Our family has always embraced each other’s interests. We almost take them on as our own. I have attended two weather conferences with Grace. I have run a baking camp for Lilah. It is truly wonderful when we discover an interest that we all share. For us, this interest is shelling.
You can’t shell as home. After a long and at times difficult week, Greg and I decided to skip our normal Saturday routine of food shopping, running errands and having a nice family dinner at home, in favor of exploring beaches in Connecticut and Rhode Island. We threw food into a cooler, grabbed water bottles, our microscope, shelling bags (mesh laundry bags), and headed north.
Our first stop was Rocky Neck State Park. We have mixed feelings about this beach. We love the soft white sand and the glacier formations to climb on and the contrast of colors created by the water, the sand and the rock, but we disliked the Amtrack trains that speed by every few minutes on their way to New York or Boston.
We were not sure we were going to find any shells until we explored the rocky shoreline. The rocky, slippery shoreline. Greg took a nasty fall and we were all very grateful he got up with no injuries other than a cut finger. Grace made a huge discovery here, a Knobbed Whelk, our first discovery of this shell. It was just sticking out of the sand. I am sure we have walked by countless shells because we did not notice them, or take the time to dig a little. Greg and Grace will turn over countless rocks to find what shells have washed up and been trapped under or around the rock.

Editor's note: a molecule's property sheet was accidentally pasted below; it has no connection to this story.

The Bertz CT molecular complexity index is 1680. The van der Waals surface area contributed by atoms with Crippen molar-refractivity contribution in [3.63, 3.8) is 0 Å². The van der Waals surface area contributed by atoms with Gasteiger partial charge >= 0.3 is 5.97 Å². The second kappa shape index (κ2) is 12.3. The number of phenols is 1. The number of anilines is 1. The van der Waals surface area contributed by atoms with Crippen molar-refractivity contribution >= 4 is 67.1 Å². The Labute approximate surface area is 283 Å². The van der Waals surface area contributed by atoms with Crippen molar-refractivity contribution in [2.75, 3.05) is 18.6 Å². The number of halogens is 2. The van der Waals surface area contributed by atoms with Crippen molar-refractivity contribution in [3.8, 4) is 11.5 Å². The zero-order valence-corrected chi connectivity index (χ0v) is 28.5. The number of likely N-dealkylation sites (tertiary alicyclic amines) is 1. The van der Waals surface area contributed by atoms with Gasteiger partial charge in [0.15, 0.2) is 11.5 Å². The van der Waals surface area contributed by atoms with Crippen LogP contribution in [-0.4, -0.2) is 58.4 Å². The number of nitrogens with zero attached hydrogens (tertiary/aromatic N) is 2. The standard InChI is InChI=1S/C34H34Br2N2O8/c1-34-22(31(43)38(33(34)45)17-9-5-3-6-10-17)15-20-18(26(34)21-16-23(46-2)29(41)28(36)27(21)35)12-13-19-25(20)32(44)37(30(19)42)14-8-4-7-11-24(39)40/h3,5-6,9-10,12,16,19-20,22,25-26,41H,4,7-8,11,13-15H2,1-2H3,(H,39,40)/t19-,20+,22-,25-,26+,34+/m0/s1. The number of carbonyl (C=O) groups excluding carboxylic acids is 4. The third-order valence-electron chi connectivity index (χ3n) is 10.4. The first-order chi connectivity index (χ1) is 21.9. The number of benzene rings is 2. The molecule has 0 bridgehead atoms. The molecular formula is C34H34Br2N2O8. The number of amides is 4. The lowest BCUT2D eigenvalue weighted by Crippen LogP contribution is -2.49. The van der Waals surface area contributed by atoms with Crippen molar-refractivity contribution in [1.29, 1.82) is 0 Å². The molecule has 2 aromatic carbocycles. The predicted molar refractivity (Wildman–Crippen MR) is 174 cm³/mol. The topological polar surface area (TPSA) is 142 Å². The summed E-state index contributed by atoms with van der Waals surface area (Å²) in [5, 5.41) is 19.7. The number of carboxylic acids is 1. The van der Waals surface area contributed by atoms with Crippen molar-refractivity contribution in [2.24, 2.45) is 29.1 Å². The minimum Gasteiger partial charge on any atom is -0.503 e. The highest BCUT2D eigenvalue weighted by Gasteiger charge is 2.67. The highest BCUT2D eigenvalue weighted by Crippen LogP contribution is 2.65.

Driving towards I95 we passed by The Book Barn, a huge used bookstore in Niantic. Lilah asked if we could go and since it was a “yes” kind of day, we went!
We could have spent much longer browsing, petting cats, feeding goats, and wandering through shelves but we had another goal for our day, to visit Watch Hill Beach in Rhode Island. We vowed to come back again -- soon!
Watch Hill is one of the prettiest places I know and I can’t believe I have never taken my family here before. We found whelk cases, sea urchin, drills and sea glass. The sea urchin is a bit of a mystery to us. It is definitely dead, but it is not dried out. Unlike the “shell” that washed ashore in Sanibel, this urchin has not been dead that long or it was somehow preserved. We are letting it sit, waiting and hoping that it will dry up and pull away from the shell casing so that we can extract the body without damaging the shell.
We are always learning. This discovery of shelling has truly captivated our interest, our imaginations and touched our souls. The very best part of shelling is that we are outdoors, together, in awe and wonder of our surroundings and the gifts we are able to take home and treasure long after our day has ended.